Monday, May 30, 2011
Proving your point can also be in the form of non-empirical evidence. For example, the law of non-contradiction. A cannot equal A and non-A at the same time, or an object cannot be both a square and a triangle at the same time. When talking of evidence to prove a point, both reasoning and science can be used to arrive at an answer that has the best explanatory power.
Recently, Stephen Hawking's made two bizarre comments. One of the comments made is that the universe caused itself. The second statement of Hawkin's is that heaven does not exist. What's really interesting is that both statements are not statements based on the field (science) that Hawking's holds to so dearly, but are philosophical in nature.
It is Hawking's belief that science should trump all other fields, so why would he make two non-scientific statements? This belief system of science being the ruler of all knowledge is referred to as scientism. Scientism comes in a couple of forms but basically states that science is the one and only worldview that can answer all the questions of life. However, when you look at Hawking's two statements, there is absolutely no way he can prove either by way of science or the scientific method. This empirical worldview assumes that only that which can be observed should count as knowledge. But, what about our conscious awareness, how is this explained by ways of science? What about the objective moral law that exist, does science have an answer to this? The laws of logic which we know to be true, can in no way be tested in a laboratory.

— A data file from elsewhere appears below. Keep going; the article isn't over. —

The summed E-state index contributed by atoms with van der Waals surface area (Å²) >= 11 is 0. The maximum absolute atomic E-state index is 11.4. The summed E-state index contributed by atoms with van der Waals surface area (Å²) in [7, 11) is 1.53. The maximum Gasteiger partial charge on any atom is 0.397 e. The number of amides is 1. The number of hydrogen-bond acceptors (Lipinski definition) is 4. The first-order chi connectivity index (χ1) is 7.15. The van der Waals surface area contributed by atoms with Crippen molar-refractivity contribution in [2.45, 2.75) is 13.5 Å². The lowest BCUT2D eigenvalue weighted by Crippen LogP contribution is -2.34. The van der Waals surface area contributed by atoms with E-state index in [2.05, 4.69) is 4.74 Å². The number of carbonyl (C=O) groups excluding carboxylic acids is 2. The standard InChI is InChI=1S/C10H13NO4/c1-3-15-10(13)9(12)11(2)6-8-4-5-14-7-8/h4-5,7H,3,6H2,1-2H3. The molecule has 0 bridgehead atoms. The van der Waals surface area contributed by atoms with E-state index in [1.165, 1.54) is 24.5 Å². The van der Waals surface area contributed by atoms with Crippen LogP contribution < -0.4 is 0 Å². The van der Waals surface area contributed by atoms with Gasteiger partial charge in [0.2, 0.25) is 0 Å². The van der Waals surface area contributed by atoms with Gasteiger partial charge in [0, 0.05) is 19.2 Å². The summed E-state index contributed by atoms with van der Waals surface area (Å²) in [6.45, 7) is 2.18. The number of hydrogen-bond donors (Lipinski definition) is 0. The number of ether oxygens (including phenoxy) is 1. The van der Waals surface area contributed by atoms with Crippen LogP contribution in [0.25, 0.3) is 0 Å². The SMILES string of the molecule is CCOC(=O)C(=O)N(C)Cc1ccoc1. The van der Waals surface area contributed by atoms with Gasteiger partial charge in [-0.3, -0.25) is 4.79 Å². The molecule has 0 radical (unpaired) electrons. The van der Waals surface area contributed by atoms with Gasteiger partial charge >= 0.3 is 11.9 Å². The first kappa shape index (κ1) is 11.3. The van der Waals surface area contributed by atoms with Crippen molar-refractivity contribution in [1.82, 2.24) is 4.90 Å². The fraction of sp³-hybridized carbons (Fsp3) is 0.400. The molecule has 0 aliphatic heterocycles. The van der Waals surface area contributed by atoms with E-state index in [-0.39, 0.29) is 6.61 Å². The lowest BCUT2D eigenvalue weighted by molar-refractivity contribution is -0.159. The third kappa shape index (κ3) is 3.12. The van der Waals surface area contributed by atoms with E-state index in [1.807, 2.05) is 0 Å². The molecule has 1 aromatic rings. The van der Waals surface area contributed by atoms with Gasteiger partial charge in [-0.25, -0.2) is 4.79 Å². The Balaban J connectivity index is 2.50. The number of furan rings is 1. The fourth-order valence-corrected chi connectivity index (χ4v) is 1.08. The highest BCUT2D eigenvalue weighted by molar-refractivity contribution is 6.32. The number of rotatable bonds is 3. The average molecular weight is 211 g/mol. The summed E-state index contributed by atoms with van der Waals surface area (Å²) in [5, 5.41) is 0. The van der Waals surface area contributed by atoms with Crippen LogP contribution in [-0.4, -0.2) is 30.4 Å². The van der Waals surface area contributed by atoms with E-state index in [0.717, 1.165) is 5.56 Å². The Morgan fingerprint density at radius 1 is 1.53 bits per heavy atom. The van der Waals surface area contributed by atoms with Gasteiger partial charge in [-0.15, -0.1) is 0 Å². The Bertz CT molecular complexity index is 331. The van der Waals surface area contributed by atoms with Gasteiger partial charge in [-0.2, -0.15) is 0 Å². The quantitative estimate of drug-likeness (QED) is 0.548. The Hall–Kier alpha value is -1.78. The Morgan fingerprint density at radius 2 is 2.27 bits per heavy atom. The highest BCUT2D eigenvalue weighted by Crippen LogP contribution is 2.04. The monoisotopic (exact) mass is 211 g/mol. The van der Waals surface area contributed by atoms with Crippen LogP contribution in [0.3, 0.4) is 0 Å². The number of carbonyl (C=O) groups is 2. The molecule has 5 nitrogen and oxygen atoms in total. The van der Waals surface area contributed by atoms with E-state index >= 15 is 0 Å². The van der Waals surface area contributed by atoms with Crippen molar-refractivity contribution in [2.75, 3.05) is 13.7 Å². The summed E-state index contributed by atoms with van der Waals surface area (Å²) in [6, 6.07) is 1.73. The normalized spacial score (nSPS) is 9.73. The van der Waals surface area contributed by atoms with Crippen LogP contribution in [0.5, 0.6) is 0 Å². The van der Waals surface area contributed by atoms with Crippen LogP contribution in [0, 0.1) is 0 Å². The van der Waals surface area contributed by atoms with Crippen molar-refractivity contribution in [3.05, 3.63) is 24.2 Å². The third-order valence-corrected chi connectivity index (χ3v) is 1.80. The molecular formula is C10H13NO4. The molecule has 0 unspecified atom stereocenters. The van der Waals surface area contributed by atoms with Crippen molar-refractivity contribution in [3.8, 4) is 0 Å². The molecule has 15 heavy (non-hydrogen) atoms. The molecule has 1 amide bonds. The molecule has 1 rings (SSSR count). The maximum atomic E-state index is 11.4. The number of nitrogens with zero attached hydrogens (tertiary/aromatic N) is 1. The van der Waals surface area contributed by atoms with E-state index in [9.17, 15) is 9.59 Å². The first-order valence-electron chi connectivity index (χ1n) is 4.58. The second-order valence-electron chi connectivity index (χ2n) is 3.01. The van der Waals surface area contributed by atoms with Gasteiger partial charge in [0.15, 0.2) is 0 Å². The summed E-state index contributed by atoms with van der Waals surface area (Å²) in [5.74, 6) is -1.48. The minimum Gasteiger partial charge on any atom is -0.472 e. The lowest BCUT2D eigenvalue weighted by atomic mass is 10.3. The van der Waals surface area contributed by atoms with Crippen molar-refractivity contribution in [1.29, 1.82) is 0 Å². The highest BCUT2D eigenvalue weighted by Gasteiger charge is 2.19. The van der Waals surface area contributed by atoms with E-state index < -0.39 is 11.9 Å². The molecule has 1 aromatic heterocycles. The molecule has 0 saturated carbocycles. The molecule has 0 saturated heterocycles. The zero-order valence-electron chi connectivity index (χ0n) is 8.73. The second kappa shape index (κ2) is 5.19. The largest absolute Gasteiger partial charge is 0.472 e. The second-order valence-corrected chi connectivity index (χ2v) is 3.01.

To prove an argument, evidence must be given to tip the scales in your favor. Various views can be examined to determine which has the best explanatory power. When Hawking's made the statement that heaven does not exist, a buzz was generated on-line. One questioner rightly asked of Hawking's - Prove it!